In a strange room in Morocco, Mary Russell is trying to solve a pressing mystery: Who am I? She has awakened with shadows in her mind, blood on her hands, and soldiers pounding on the door. Out in the hivelike streets, she discovers herself strangely adept in the skills of the underworld, escaping through alleys and rooftops, picking pockets and locks. She is clothed like a man, and armed only with her wits and a scrap of paper containing a mysterious Arabic phrase. Overhead, warplanes pass ominously north.
Meanwhile, Holmes is pulled by two old friends and a distant relation into the growing war between France, Spain, and the Rif Revolt led by Emir Abd el-Krim—who may be a Robin Hood or a power mad tribesman. The shadows of war are drawing over the ancient city of Fez, and Holmes badly wants the wisdom and courage of his wife, whom he’s learned, to his horror, has gone missing. As Holmes searches for her, and Russell searches for herself, each tries to crack deadly parallel puzzles before it’s too late for them, for Africa, and for the peace of Europe.
©2012 Laurie R. King (P)2012 Recorded Books
Suspenseful, dramatic, amusing,
historically fascinating. Really enjoyed this book.
Not sure why Jenny Sterling didn't do the whole reading. It was a little distracting to have two readers.
I can't compare them, but Jenny STerlin's narration is as usual marvelous.
The Darker side of O Jerusalem from earlier in the series. Without spoilers, let's just say that Garment of Shadows represents a much darker world view than the earlier book.
Actually no, it got started rather slowly and only caught fire about half way through.
While I said this wasn't the best of the series in my headline, (see The Language of Bees and God of the Hive) it definitely holds together as one of the next tier of great books in the Mary Russell series.
This was the first of this series that included a male narrator in addition to Jenny Stirlin (sp). I am so accustomed to her fine portrayals of all characters that it was a little weird to hear someone else voicing familiar characters. Fine story as always for this series, with the twists at the end almost making me dizzy.
I love the continued development of the Mary Russell character and look forward to her next adventure.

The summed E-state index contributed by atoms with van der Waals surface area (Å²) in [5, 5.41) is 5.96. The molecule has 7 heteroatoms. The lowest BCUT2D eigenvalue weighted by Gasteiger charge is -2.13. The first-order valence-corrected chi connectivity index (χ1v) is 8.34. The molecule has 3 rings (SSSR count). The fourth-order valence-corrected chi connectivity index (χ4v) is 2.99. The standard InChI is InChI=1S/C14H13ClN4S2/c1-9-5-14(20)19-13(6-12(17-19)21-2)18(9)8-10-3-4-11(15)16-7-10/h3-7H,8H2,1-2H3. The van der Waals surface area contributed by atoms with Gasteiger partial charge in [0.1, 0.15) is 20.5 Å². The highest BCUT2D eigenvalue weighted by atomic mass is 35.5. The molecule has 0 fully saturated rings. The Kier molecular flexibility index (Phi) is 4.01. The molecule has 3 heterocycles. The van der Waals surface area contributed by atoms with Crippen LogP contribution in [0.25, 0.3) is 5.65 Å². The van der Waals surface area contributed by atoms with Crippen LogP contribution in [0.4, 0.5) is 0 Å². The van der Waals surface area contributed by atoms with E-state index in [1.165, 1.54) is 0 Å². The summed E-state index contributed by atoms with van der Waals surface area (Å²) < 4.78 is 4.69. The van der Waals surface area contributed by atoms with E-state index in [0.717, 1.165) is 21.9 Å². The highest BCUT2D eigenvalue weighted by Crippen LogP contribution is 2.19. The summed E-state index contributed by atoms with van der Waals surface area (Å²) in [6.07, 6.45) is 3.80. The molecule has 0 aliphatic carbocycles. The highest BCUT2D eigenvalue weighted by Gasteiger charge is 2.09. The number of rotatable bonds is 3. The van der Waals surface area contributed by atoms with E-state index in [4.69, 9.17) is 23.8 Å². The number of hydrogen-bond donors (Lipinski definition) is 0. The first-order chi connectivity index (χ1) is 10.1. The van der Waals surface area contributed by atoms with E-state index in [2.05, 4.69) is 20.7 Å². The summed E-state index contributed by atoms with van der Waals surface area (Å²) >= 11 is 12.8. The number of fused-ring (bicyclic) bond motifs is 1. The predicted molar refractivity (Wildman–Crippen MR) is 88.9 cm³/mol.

Some Mary Russell books are just ok, one I can remember was magnificent and this one brings back my favorite characters for another round of delight. I felt like the plot was a bit convoluted, but I understand that some of that is by design. I always enjoy Mary & Sherlock together.
I enjoyed this book greatly. Laurie R. King is at her best in terms of satisfying suspense and action, and the circumstances at the beginning of the book are delicious by any mystery fan's standards!
My only complaint, and this is really more for the audiobook, was how hard it was to follow the characters. I'm not familiar with Arabic and French names and titles, and found it difficult to keep track of who was who.
If someone with access to the spelling of the characters would put together a character outline for audio readers, I beg of you to do so! Had I such an outline, this would be a five star reading experience for me.
Still enjoyable, even if the who's who only comes together with the plot conclusion.
The story is overly convoluted and filled with more historical information than necessary. I usually love this series but this one was not worth the time. The performance of the actor playing Holmes was dull as dishwater and it seems more like a reading than a performance.
As always I enjoy the historical aspects of these series. taking into account all that is going on in the world, it is wise to remember the impact of colonialism in the middle east.
My friend introduced me to Laurie R. King when The Beekeeper's Apprentice was first released, so I feel a particular investment in this storyline. When I read each book (this is the first of the series I've listened to), I feel more and more like if I was the intellectual I want to be I'd enjoy them more. There's a lot of detail and research to the stories, but they seem dry. Maybe it's an artistic choice to represent the time of the story? I enjoy the details of each book, but find each a chore to get through. The audio version made Garment of Shadows a much more pleasant journey, but I still had to take frequent breaks so that I could stay engaged while listening.
Say something about yourself!
Russell and Holmes have been through the wringer at the hands of Ms. King, always walking a fine line between affection and restraint. As usual though, I am left wanting a little more affection between them. Still interesting characters, it just seems that they're starting to dry up.
I have listened to almost all of the Mary and Sherlock's adventures and enjoyed them. However, this book was more of a history/travelogue than mystery. It is very long and here is no action at all for at least the first half of the book and even when things began to happen, it was so overwoven with historical information that it was not exciting. I hope the next one is better.
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